• 2. PM&R Vol. 2, Iss. 4, 2010 283each product differs in terms of unit potencies, efficacy, verse reactions. The petition was a response to reports of hospi-diffusion, duration of action, and side effects. talization and death of 16 people injected with botulinum toxin, In 1989 the FDA approved the use of botulinum toxin A including children with CP who had botulinum toxin injected(Botox) in the treatment of strabismus and blepharospasm. into their lower limbs for control of spasticity.Approval of Botox for cervical dystonia, primary axillary hyper- The FDA embarked on a systematic review of the literature,hidrosis, and glabellar lines was obtained in the subsequent postmarketing Adverse Event Reporting System Database, anddecade. Approval of other botulinum toxin formulations was the clinical studies submitted by the manufacturers of the dif-granted in 2000 (botulinum toxin B; Myobloc) and in 2009 ferent types of botulinum toxins. A search of Adverse Event(botulinum toxin A; Dysport). In March 2010, the FDA granted Reporting System Database revealed 9 deaths in pediatric pa-approval for the use of OnabotulinumtoxinA (Botox) for use in tients younger than 16 years of age, with cause of death listed asadults with upper extremity spasticity due to stroke. Despite cardiorespiratory arrest (n 4), seizure (n 2), fatal arrhyth-the absence of FDA approval in children, use of botulinum mia (n 1), pneumonia (n 1), and stroke (n 1). Dosetoxins is standard practice in the treatment of spasticity in ranges for serious systemic adverse reactions were reported forchildren with CP [5]. Of interest, botulinum toxins have been Botox from 6.25 to 32 units/kg and for Myobloc from 388 toapproved for use in children with CP in Canada, Australia, 625 units/kg. It must be emphasized that all of the children whoand other countries. died reportedly had underlying neuromuscular problems. For Many researchers have reported the efficacy of the botuli- privacy reasons, the complete details about the circumstancesnum toxins over the past decade. Benefits have included a surrounding each of the deaths were not released; however,decrease in spasticity and improvement in range of motion administration of at least one very high dose (32 units/kg) wasand function [6-12]. In 2000, a consensus statement was reported. This dose is well beyond what has been recommendedpublished by 15 experienced clinicians and scientists high- in the pediatric literature.lighting patient selection, dosing guidelines, and injection Additional serious adverse events in pediatric patientstechniques for both upper and lower extremities in children were found in review of the medical literature and includedwith CP [13]. The authors stressed the importance of select- systemic weakness requiring mechanical ventilation and se-ing 1 or 2 muscle groups in the lower limbs and focusing on vere dysphagia requiring gastrostomy feeding [16-22]. Re-treating dynamic tone in the upper limbs. In addition, the use view of adverse events in the adult population identified 225of up to 12 units/kg up to a maximum dose of 300 units was case reports that were highly suggestive of distant spread ofrecommended. To reduce the risk of secondary unrespon- botulinum toxin leading to recognizable signs and symptomssiveness caused by the development of neutralizing antibod- of botulism. Doses in adult patients ranged from 100 to 700ies, the consensus was to inject no more frequently than every units of Botox and 10,000 to 20,000 units of Myobloc.3 months. Additional recommendations focused on the tar- In April 2009 the FDA issued a report on their review of theirgeted dilution, which was a concentration of 100 units in 1 or investigation. The FDA obtained enough evidence that war-2 mL of normal saline. A subsequent review article [14] in ranted a number of changes that would create an impact on thewhich investigators summarized 22 articles published be- prescribing information [23]. The manufacturers of the 3 li-tween 1993 and 2003 reported that the maximum total dose censed botulinum toxins had to strengthen the warnings in theinjected was 400 units with a maximum dose of 29 units/kg, product labeling and include a Boxed Warning highlightingand concentrations varying from 50 to 500 units/mL, with the possibility of distant spread of the toxin, potentiallythe most common being 100 units/mL. Both of these articles causing life-threatening events. They also had to implement adescribed the potential for side effects related to spread of the risk evaluation and mitigation strategy that included a Med-medication to distant sites. Injectors were implored to con- ication Guide to be provided to patients to help them under-sider this spread of medication when selecting the appropri- stand the risks and benefits of the injections, as well as aate dose and concentration to be used. “Dear Health Care Professional” letter emphasizing the risks. In January 2008, the consumer group Public Citizen Finally, the FDA required a change in the names of the 3Health Research Group submitted a petition to the FDA botulinum toxins as a way to highlight the difference inrequesting the agency provide regulatory action regarding potency units of each of the products and remind physiciansthe spread of botulinum toxin from the site that was inten- that they cannot compare or convert doses. The FDA an-tionally injected to a distant site resulting in systemic signs of nounced the new names as OnabotulinumtoxinA (Botox),botulism [15]. This letter requested the FDA send a warning AbobotulinumtoxinA (Dysport), and RimabotulinumtoxinBletter directly to physicians alerting them to the problems (Myobloc.) The FDA also urged physicians to be aware thatassociated with the toxin, including cases of hospitalization children treated for spasticity are at greatest risk for theand death. Additionally, the petition asked the FDA to label systemic symptoms. Toxin spread has occurred at doses usedthe products with a “black box” warning, the strongest warning to treat cervical dystonia, and even at lower doses, swallow-the agency can make, and require physicians to give patients a ing and breathing problems can be life-threatening. In addi-medication guide warning them of possible symptoms of ad- tion, the FDA noted that no serious adverse events caused by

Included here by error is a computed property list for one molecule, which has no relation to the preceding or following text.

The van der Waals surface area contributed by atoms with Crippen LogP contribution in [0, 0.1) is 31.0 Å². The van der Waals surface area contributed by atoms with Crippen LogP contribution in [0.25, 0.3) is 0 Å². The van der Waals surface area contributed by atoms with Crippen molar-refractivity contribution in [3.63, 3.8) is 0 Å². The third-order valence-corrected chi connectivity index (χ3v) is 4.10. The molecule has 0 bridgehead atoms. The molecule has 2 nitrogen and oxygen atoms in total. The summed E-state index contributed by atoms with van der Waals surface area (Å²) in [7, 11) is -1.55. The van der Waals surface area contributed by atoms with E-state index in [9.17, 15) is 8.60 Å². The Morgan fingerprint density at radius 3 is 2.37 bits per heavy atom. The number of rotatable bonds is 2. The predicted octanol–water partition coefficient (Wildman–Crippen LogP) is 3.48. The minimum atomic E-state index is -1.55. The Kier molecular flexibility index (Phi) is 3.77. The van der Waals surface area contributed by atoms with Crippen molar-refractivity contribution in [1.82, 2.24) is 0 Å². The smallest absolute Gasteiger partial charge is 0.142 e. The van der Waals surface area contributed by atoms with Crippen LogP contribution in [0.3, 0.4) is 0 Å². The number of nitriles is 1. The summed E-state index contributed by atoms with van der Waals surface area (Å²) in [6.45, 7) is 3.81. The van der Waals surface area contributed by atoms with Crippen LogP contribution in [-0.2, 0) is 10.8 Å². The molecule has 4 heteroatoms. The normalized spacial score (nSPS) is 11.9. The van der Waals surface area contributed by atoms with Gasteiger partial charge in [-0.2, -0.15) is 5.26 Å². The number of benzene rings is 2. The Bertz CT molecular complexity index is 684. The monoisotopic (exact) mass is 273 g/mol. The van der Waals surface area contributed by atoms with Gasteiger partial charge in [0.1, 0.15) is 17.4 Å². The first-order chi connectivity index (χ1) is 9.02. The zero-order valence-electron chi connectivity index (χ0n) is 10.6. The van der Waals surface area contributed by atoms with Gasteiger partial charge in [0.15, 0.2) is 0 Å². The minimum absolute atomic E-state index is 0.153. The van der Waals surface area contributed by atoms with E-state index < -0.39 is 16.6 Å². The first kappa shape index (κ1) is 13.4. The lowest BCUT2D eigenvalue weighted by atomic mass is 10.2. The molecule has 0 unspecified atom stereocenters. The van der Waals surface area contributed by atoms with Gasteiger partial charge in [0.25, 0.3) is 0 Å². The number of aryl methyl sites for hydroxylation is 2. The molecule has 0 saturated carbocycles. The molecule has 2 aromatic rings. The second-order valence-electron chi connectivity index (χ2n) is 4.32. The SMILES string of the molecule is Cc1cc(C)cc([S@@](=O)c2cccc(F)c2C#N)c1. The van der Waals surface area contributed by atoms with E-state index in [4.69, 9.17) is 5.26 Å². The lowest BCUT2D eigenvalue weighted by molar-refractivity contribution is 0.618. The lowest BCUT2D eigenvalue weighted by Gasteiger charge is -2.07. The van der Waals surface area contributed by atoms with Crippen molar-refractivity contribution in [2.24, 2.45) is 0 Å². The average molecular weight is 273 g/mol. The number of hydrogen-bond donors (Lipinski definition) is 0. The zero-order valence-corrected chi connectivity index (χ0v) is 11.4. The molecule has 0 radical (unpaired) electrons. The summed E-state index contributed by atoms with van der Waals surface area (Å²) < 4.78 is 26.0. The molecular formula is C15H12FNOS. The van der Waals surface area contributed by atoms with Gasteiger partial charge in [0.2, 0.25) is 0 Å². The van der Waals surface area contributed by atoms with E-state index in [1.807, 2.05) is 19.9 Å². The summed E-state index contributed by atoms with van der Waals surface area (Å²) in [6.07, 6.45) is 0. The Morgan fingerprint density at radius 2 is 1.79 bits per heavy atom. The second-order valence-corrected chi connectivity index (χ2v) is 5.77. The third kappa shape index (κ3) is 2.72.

• 3. 284 Apkon and Cassidy SAFETY AND BOTULINUM TOXINS IN CHILDREN WITH CPdistant spread have been reported with dermatologic use or mittee of the American Academy of Neurology and the Practice Com-for blepharospasm or strabismus at approved doses. Finally, mittee of the Child Neurology Society. Neurology;74:336-343. 6. Ade-Hall RA, Moore AP. Botulinum toxin type A in the treatment ofthe FDA is recommending ongoing monitoring of relevant lower limb spasticity in cerebral palsy. Cochrane Database Syst Revsafety data. 2000:CD001408. 7. Bjornson K, Hays R, Graubert C, et al. Botulinum toxin for spasticity in children with cerebral palsy: A comprehensive evaluation. PediatricsRECOMMENDATIONS 2007;120:49-58. 8. Criswell SR, Crowner BE, Racette BA. The use of botulinum toxinUse of off-label medications such as botulinum toxins in chil- therapy for lower-extremity spasticity in children with cerebral palsy.dren with CP is very common. A recent report identified that Neurosurg Focus 2006;21:e1. 9. Koman LA, Mooney JF 3rd, Smith BP, Walker F, Leon JM. Botulinum toxin62% of pediatric outpatient visits included off-label prescribing type A neuromuscular blockade in the treatment of lower extremity spas-[24]. There was a greater likelihood when a specialist was seeing ticity in cerebral palsy: A randomized, double-blind, placebo-controlledthe child, as is the case frequently in use of botulinum toxin. It is trial. BOTOX Study Group. J Pediatr Orthop 2000;20:108-115.the authors’ recommendation that physicians caring for children 10. Lukban MB, Rosales RL, Dressler D. Effectiveness of botulinum toxin Awith CP heed the safety concerns that have been underscored for upper and lower limb spasticity in children with cerebral palsy: A summary of evidence. J Neural Transm 2009;116:319-331.through the original petition by the Public Citizen Health Re- 11. Sutherland DH, Kaufman KR, Wyatt MP, Chambers HG, Mubarak SJ.search Group and the investigation by the FDA. Physicians must Double-blind study of botulinum A toxin injections into the gastrocnemiusdiscuss with families and patients the potential risk for distant muscle in patients with cerebral palsy. Gait Posture 1999;10:1-9.spread of the toxin and balance this with the benefits that can be 12. Wasiak J, Hoare B, Wallen M. Botulinum toxin A as an adjunct toachieved. Physicians should provide patients and families with treatment in the management of the upper limb in children with spastic cerebral palsy. Cochrane Database Syst Rev 2004:CD003469.the Medication Guide of the neurotoxin being injected. Physi- 13. Graham HK, Aoki KR, Autti-Ramo I, et al. Recommendations for thecians need to be aware that because botulinum toxin is not use of botulinum toxin type A in the management of cerebral palsy. Gaitapproved for treatment of spasticity or children younger than 12 Posture 2000;11:67-79.years of age, there are no approved dosing guidelines. Therefore, 14. Kinnett D. Botulinum toxin A injections in children: Technique andfor safety reasons, the lowest dose necessary should be injected dosing issues. Am J Phys Med Rehabil 2004;83:S59-S64. 15. Public Citizen. Petition to the FDA requesting regulatory action con-and always determined on the basis of the child’s weight. cerning the possible spread of botulinum toxin (Botox, Myobloc) from The use of botulinum toxins in the treatment of children with the site of injection to other parts of the body (HRG Publication #1834).CP does decrease spasticity and improve range of motion. De- 2008. Available at: http://www.citizen.org/publications/release.cfm?spite the concern for distant spread, when used cautiously ID 7559. Accessed February 23, 2010.botulinum toxins should be considered a generally safe and 16. Albavera-Hernandez C, Rodriguez JM, Idrovo AJ. Safety of botulinum toxin type A among children with spasticity secondary to cerebralappropriate treatment for localized upper and lower limb spas- palsy: a systematic review of randomized clinical trials. Clin Rehabilticity. Specific goals need to be identified before injecting botu- 2009;23:394-407.linum toxins and close follow-up completed after the injections 17. Crowner BE, Racette BA. Prospective study examining remote effects ofto insure that results are realized. This step allows for any botulinum toxin a in children with cerebral palsy. Pediatr Neurolpotential risk to be off-set by benefits to the child. Finally, it is 2008;39:253-258. 18. Willis AW, Crowner B, Brunstrom JE, Kissel A, Racette BA. High doseimperative for those injecting these neurotoxins to participate in botulinum toxin A for the treatment of lower extremity hypertonicity inquality research to better understand safety and long-term effi- children with cerebral palsy. Dev Med Child Neurol 2007;49:818-822.cacy in children with CP. 19. Crowner BE, Brunstrom JE, Racette BA. Iatrogenic botulism due to therapeutic botulinum toxin a injection in a pediatric patient. Clin Neuropharmacol 2007;30:310-313.REFERENCES 20. Howell K, Selber P, Graham HK, Reddihough D. Botulinum neurotoxin A: An unusual systemic effect. J Paediatr Child Health 2007;43:499-501. 1. Early Communication about an Ongoing Safety Review of Botox and Botox 21. Partikian A, Mitchell WG. Iatrogenic botulism in a child with spastic Cosmetic (Botulinum toxin Type A) and Myobloc (Botulinum toxin Type quadriparesis. J Child Neurol 2007;22:1235-1237. B). 2008. Accessed at http://www.fda.gov/Drugs/DrugSafety/Postmarket 22. 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